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Young Fish Farmer in Africa Talks Sustainable Aquaculture

Editor’s note: The following is a guest blog post by one of GAA’s 30 Under 30 members, Efejuku Iceboss Precious. Efejuku is the CEO of Tajin Farms, a Nigerian catfish processing operation and fingerling supplier that takes a sustainable approach to their business practices. This is the third post in a five-part series by members of the 30 Under 30, in which Efejuku explores the sustainability of aquaculture, specifically in Nigeria, Uganda and Kenya.

Sustainability focuses on meeting the needs of the present without compromising the ability of future generations to meet their needs. It is structured on three pillars: profits, planet, and people. In other words, to attain sustainability, fish farming has to be profitable, environmentally friendly and widely accepted by the people. In this context, the health of the fish has to be highly considered, too.

Some people want to farm for profit, neglect the health condition of the fish and also damage the environment while doing so. This is not a sustainable method. There has to be harmony with making sure that there is a balance.

Case Study: Nigeria

Nigeria, an African country on the Gulf of Guinea, has a population of more than 168 million people. The total fish demand is estimated to be around 4 million metric tons. About 2 million metric tons of fish is imported yearly to meet the demand of the growing population. The most common fish species that farmers grow for commercial purpose are carp, tilapia and catfish. Catfish is highly acceptable and commercially produced in large quantities. There are several fish farming clusters in Nigeria — this can be the key to achieve sustainability and food security. However, these farmers do not understand the meaning of the term sustainability as they default in one or two of the key pillars of sustainability. They lack the adequate information and proper training on best aquaculture practices. Most times the environment is affected by activities of the farmers, leading to environmental pollution. Most of the feeds used by these farmers are very expensive and sometimes not affordable because they are imported. The profit made by these farmers after every harvest is very small, and most farmers run at loss. This discourages them from going into fish farming as a business. However, catfish is widely accepted by the people.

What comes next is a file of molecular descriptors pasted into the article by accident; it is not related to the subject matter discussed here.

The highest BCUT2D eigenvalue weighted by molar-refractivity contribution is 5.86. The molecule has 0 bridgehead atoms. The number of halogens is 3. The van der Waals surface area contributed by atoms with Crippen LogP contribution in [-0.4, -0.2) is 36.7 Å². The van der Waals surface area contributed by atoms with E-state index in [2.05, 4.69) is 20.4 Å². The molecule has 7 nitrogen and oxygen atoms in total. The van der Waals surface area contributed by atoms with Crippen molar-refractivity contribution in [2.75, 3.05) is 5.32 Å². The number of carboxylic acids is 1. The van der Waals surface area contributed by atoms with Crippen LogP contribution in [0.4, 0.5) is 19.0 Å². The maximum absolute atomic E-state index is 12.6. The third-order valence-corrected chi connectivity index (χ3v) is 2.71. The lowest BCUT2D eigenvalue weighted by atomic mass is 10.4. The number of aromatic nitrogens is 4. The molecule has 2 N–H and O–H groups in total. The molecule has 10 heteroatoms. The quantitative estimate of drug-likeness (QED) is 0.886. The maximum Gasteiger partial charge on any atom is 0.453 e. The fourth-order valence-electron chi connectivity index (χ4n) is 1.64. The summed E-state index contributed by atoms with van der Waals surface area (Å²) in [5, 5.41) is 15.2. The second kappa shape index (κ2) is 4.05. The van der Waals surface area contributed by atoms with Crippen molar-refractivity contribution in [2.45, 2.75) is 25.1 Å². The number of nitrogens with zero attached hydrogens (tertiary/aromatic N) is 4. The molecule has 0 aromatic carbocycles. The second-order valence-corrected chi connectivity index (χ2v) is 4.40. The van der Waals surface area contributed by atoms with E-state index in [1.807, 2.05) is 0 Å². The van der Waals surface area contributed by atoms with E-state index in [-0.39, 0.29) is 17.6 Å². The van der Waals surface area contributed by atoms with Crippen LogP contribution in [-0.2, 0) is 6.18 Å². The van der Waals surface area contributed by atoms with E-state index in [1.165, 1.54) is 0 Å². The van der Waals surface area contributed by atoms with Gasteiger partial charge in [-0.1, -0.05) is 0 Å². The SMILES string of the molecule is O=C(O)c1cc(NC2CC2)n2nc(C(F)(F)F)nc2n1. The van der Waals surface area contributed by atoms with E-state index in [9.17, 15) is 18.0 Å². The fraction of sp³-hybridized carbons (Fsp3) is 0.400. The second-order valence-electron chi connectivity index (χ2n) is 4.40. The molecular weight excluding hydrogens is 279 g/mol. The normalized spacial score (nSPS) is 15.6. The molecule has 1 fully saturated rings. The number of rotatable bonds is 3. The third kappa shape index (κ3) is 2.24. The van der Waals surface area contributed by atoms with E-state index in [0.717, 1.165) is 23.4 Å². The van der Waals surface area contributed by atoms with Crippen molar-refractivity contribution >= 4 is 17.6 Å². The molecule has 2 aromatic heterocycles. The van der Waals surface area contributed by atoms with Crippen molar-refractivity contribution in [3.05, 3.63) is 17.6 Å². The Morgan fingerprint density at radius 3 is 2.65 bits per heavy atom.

The keys to sustainable fish farming start from the bedrock as fish farming should be introduced into the curriculum from primary education. More institutions and research centers should be set up to encourage and train farmers in the rural areas. Nigeria is blessed with all the natural resources required to formulate a very standard fish feed which can be produced locally and sold cheaper to ensure farmers are profitable. More investors should look into setting up commercial fish feed companies as the very few dominate and monopolize the system.

Young Fish Farmer in Africa Talks Sustainable Aquaculture
The picture above illustrates the progress status of Aquaculture in Africa, there is still so much opportunity available in the industry.

Case Study: Uganda